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Max Weber

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Introduction

WHEN A SOCIAL SCIENCE journal which also at times concerns itself with a social policy, appears for the first time or passes into the hands of a new editorial board, it is customary to ask about its "line." We, too, must seek to answer this question and following up the remarks in our "Preface," we will enter into the question in a more fundamental theoretical way. Even though or perhaps because, we are concerned with "self-evident truths," this occasion provides the opportunity to cast some light on the nature of the "social sciences" as we understand them, in such a manner that it can be useful, if not to the specialist, then to the reader who is more remote from actual scientific work.

In addition to the extension of our knowledge of the "social conditions of all countries," i.e., the facts of social life, the express purpose of the Archiv ever since its establishment has been the education of judgment about practical social problems--and in the very modest way in which such a goal can be furthered by private scholars--the criticism of practical social policy, extending even as far as legislation. In spite of this, the Archiv has firmly adhered, from the very beginning, to its intention to be an exclusively scientific journal and to proceed only with the methods of scientific research. Hence arises the question of whether the purpose stated above is compatible in principle with self-confinement to the latter method. What has been the meaning of the value-judgments found in the pages of the Archiv regarding legislative and administrative measures, or practical recommendations for such measures? What are the standards governing these judgments? What is the validity of the value-judgments which are uttered by the critic, for instance, or on which a writer recommending a policy founds his arguments for that policy? In what sense, if the criterion of scientific knowledge is to be found in the "objective" validity of its results, has he remained within the sphere of scientific discussion? We will first present our own attitude on this question in order later to deal with the broader one: in what sense are there in general "objectively valid truths" in those disciplines concerned with social and cultural phenomena? This question, in view of the continuous changes and bitter conflict about the apparently most elementary problems of our discipline, its methods, the formulation and validity of its concepts, cannot be avoided. We do not attempt to offer solutions but rather to disclose problems--problems of the type to which our journal, if it is to meet its past and future responsibilities, must turn its attention.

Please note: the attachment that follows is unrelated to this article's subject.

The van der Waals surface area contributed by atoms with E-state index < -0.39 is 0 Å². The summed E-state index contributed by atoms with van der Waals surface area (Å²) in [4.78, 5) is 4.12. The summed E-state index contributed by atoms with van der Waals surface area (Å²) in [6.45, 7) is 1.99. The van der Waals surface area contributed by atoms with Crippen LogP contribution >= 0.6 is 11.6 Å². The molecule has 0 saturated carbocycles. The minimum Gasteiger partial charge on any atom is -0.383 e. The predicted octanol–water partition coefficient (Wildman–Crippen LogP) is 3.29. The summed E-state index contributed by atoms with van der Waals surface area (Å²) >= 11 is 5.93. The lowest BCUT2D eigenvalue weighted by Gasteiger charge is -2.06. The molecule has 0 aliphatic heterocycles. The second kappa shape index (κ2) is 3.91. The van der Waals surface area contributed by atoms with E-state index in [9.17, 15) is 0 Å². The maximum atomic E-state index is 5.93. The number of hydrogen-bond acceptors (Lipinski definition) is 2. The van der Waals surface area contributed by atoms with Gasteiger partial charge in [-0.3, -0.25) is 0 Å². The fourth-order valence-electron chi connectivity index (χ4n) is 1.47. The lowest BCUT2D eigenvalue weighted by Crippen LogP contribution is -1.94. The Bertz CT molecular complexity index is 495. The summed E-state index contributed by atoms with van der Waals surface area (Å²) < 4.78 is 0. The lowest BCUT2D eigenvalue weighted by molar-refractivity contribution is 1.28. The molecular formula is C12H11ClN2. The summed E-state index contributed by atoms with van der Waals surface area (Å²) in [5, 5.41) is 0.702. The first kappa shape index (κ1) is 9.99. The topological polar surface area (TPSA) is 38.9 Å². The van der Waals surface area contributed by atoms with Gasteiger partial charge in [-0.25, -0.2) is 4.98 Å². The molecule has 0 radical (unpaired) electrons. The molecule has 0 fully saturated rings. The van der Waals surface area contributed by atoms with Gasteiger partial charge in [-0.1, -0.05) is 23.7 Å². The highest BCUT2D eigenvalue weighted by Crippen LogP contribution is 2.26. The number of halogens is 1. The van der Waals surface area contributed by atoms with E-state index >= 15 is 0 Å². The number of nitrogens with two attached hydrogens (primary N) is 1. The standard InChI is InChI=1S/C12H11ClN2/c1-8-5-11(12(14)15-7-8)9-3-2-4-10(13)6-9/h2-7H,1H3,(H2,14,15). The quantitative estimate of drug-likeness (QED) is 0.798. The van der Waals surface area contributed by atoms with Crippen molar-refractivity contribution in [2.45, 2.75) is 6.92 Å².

Objectivity in Social Science

Section I

We all know that our science, as is the case with every science treating the institutions and events of human culture, (with the possible exception of political history) first arose in connection with practical considerations. Its most immediate and often sole purpose was the attainment of value-judgments concerning measures of State economic policy. It was a "technique" in the same sense as, for instance, the clinical disciplines in the medical sciences are. It has now become known how this situation was gradually modified. This modification was not, however, accompanied by a formulation of the logical distinction between "empirical knowledge," i.e., knowledge of what "is," and "normative knowledge," i.e., knowledge of what "should be." The formulation of this distinction was hampered, first, by the view that immutably invariant natural laws,--later, by the view that an unambiguous evolutionary principle--governed economic life and that accordingly, what was normatively right was identical--in the former case--with the immutably existent-- and in the latter-- with the inevitably emergent. With the awakening of the historical sense, a combination of ethical evolutionism and historical relativism became the predominant attitude in our science. This attitude sought to deprive ethical norms of their formal character and through the incorporation of the totality of cultural values into the "ethical" sphere tried to give a substantive content to ethical norms. It was hoped thereby to raise economics to the status of an "ethical science" with empirical foundations. To the extent that an "ethical" label was given to all possible cultural ideals, the particular autonomy of the ethical imperative was obliterated, without however increasing the "objective" validity of those ideals. Nonetheless we can and must forego a discussion of the principles at issue. We merely point out that even today the confused opinion that economics does and should derive value-judgments from a

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